Messengers carry a huge variety of items, from things that could not be sent by digital means (corporate gifts, original artwork, clothes for photo-shoots, original signed documents) to mundane items that could easily be emailed, albeit without the air of importance attached to an express courier delivery. Messengers deliver digital content on optical media or hard disks because, despite high speed broadband connections, companies find it easier to send a disc than to work out how to transmit larger amounts of data that an email account can handle. Legal documents, various financial instruments and sensitive information are routinely sent by courier, reflecting a distrust of digital cryptography.
Commentators have claimed that technological innovation will significantly reduce the demand for same-day parcel delivery, predicting that the fax machine, and then the internet, would render the messenger business obsolete. There is still a demand for fast courier services but there is certainly some truth in the predictions. Reliable data specifically relating to bicycle messenger occupational statistics is hard to find: the U.S. Department of Labor statistics does not track bicycle messengers specifically, and does not include "independent contractors" in statistics referenced for this industry occupation, but reports indicate the business is shrinking.
The gradual acceptance of electronic filing by U.S. courts has had a negative effect on the market. In San Francisco, bike messengers report a smaller work force coupled with decreased earnings. In New York alone, the number of messengers has been estimated to have dropped by a thousand over the last decade.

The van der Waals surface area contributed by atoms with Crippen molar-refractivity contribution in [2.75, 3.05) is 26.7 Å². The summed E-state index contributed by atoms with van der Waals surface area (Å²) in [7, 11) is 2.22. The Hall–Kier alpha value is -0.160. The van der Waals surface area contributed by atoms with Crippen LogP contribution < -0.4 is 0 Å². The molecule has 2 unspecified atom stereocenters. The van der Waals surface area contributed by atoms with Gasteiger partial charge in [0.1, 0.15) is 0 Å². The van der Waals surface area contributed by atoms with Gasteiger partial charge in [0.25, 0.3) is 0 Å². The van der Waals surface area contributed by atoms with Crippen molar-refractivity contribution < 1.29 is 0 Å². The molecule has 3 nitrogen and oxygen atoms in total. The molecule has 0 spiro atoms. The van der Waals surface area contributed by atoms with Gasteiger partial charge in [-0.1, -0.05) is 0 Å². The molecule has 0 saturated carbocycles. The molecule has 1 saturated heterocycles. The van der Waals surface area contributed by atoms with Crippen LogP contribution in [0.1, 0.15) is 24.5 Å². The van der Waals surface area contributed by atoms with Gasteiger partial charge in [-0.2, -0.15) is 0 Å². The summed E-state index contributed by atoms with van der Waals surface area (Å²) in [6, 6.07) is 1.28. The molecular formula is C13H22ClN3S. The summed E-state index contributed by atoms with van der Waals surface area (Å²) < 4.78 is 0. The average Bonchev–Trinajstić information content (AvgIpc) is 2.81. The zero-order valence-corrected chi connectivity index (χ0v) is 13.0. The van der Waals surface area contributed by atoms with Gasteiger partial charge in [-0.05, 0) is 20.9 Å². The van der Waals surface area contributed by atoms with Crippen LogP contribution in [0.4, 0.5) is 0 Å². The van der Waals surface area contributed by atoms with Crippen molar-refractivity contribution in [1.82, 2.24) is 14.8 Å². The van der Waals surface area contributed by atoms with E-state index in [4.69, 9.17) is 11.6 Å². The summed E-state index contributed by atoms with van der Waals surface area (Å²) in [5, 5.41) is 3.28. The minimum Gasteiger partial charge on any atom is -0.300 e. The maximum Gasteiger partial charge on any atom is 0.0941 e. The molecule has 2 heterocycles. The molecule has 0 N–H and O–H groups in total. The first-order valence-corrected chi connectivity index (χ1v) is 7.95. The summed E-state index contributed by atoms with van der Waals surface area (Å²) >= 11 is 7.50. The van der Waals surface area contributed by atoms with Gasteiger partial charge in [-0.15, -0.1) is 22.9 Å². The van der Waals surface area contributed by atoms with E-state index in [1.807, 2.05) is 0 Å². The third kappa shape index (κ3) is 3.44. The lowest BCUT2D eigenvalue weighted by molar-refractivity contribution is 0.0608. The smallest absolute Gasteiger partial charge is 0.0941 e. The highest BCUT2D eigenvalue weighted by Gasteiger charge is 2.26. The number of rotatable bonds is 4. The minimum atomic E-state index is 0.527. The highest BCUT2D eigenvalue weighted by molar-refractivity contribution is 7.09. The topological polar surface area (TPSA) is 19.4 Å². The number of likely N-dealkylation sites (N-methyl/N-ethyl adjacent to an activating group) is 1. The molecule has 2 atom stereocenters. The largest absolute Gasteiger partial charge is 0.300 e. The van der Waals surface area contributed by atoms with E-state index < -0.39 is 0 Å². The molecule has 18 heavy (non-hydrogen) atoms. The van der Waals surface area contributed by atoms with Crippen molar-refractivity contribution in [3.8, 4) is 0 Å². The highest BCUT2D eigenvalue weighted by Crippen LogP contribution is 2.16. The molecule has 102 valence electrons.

The conditions of employment of bicycle messengers vary from country to country, city to city and even company to company. Contracts governing the relationship between individual courier and company are subject as much to customary practice, as local ordinance. In some places messengers are independent contractors paid on commission and do not receive benefits such as health insurance. In other places they will be regular employees of the courier company enjoying all the benefits thereof.
The employment status of the bicycle messengers of one of the UK's biggest same-day courier services, CitySprint, was challenged by the GMB trade union in December 2007. The challenge arose after the firm terminated the contract of one of its riders. The GMB sought to establish that more than 1,500 CitySprint operatives currently classified as self-employed sub-contractors should be re-classified as employees. Recent US legislation has sought to force companies to reclassify workers that they declare as independent contractors, as employees, with all the benefits thereof. Companies claim costs will rise as a direct result.